Bhutan leads climate action in mountainous regions

Through Snowman Race and Bhutan Climate Action Summit

Choki Wangmo

Mountain ecosystems are sensitive to the impacts of climate change and are being affected at a faster rate than other terrestrial habitats.

But this vulnerable system is not at the centre of climate change debates. However, Bhutan is setting a precedent, often going it alone.

Envisioned by His Majesty The King, the Snowman Race (SMR) seeks to bring the world’s attention to climate change and its impacts on the lives of people living in fragile mountain ecosystems.

Themed “Honoring Eco-preneurs and Climate Champions”, Snowman Race Secretariat yesterday announced Bhutan Climate Action Summit, which will be held after the five-day Snowman Race in October this year.

The one-and-a-half-day summit will circle around carbon neutrality and the urgency of the climate crisis.

It is expected to bring together business leaders, governments, civil societies and academia to garner commitments and pledges of concrete actions to tackle the global climate crisis towards ensuring a sustainable world.

The summit will focus on engaging the private sector in the region and beyond, with an aim to make them an integral part of climate change mitigation and adaptation efforts to galvanise global climate action.

During the summit, Bhutan would award business communities of the Asia region for their commitment to carbon neutrality. It would facilitate pledges from business leaders and multinational companies towards reducing their carbon emissions and contributing to positive climate actions.

It would also encourage sustainable business practices as a means to support the Nationally Determined Contributions and the Sustainable Development Goals (SDGs) through partnership and networking to share information, technologies and experience.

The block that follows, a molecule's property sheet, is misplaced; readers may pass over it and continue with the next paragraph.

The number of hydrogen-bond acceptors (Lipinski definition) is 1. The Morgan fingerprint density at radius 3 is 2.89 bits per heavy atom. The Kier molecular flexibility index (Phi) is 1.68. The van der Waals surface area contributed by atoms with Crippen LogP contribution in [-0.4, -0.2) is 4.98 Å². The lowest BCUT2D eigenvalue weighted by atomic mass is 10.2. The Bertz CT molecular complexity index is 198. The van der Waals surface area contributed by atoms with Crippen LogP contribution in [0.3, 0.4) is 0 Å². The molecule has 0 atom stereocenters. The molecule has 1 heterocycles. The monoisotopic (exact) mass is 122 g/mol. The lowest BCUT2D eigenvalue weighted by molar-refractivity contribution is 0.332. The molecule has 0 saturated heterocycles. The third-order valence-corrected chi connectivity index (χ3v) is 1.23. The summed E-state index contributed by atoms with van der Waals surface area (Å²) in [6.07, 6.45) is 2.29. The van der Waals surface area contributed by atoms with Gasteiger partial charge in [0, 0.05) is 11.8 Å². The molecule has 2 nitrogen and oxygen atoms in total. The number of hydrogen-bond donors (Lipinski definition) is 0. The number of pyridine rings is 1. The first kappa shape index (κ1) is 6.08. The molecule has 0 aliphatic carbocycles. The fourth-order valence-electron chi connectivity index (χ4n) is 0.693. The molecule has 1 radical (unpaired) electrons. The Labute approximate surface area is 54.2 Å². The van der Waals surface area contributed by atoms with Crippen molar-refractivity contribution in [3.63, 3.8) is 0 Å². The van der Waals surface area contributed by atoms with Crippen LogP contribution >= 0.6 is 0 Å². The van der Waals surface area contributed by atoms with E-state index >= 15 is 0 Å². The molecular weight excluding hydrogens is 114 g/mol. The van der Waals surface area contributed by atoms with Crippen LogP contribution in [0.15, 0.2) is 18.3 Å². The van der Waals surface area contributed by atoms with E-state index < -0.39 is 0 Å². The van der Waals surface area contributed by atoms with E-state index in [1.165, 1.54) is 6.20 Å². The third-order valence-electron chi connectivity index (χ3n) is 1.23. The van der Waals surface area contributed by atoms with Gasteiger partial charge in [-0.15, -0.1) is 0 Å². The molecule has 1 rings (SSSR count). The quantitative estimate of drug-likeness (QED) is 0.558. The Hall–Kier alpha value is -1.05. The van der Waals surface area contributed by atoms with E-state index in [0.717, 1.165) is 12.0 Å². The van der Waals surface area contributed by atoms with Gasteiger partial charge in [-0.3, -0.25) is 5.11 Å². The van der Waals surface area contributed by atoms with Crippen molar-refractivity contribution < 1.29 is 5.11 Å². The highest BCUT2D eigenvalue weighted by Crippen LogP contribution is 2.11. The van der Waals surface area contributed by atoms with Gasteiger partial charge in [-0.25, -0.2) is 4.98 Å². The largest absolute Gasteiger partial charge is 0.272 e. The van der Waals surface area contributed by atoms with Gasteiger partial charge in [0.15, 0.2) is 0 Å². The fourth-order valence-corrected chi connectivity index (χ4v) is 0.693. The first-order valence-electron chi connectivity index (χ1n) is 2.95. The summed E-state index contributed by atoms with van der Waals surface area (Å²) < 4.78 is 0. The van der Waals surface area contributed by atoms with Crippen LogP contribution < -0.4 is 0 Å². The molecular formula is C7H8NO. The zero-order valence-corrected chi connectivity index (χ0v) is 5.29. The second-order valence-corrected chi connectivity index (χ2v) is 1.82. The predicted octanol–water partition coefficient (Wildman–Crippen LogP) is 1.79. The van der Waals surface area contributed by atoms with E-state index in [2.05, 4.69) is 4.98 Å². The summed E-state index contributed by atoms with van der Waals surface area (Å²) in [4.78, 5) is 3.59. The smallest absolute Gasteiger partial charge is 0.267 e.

Chairperson of the SMR Secretariat, Kesang Wangdi, said that the SMR and the summit would bring the climate action at the forefront to address climate change impact faced by people living in the mountains.

“It will bring people together and work on how best the government organisations, non-governmental organisations and other agencies can identify climate actions in the national and global levels,” Kesang Wangdi said.

“It is not Bhutan-centric and will involve people from different regions for collective and coherent action,” he added.

The summit is expected to raise an innovative climate action fund to increase resilience and climate adaptation in Bhutan’s highlands and secure commitments from business leaders, partner countries and institutions.

Resident Representative for UNDP Bhutan, Azusa Kubota, said that Snowman Race in itself was symbolic and representative of climate race which translated climate change message and awareness into reality. “When a tiny carbon neutral mountain Kingdom takes action, it will inspire global movement on climate change.”

Twenty renowned international athletes and Bhutan’s five top athletes will run the 300km SMR through some of the toughest and dangerous trekking routes in the world.

This year is considered a super policy year globally for the planet and the people; 2020 marks the start of a ‘Decade of Action’ to meet the SDGs and drive climate action.

It also marks the 25th anniversary of the Fourth World Conference on Women and adoption of the Beijing Declaration and Platform for Action.

This year is also a Super Year for biodiversity.

Kesang Wangdi said that for Bhutan it was a super-super year because the whole SMR and the climate action summit was an offering to His Majesty The King’s 40th birth anniversary.

Representatives from local and international partner agencies, including WWF Bhutan and UN in Bhutan were present during the announcement.

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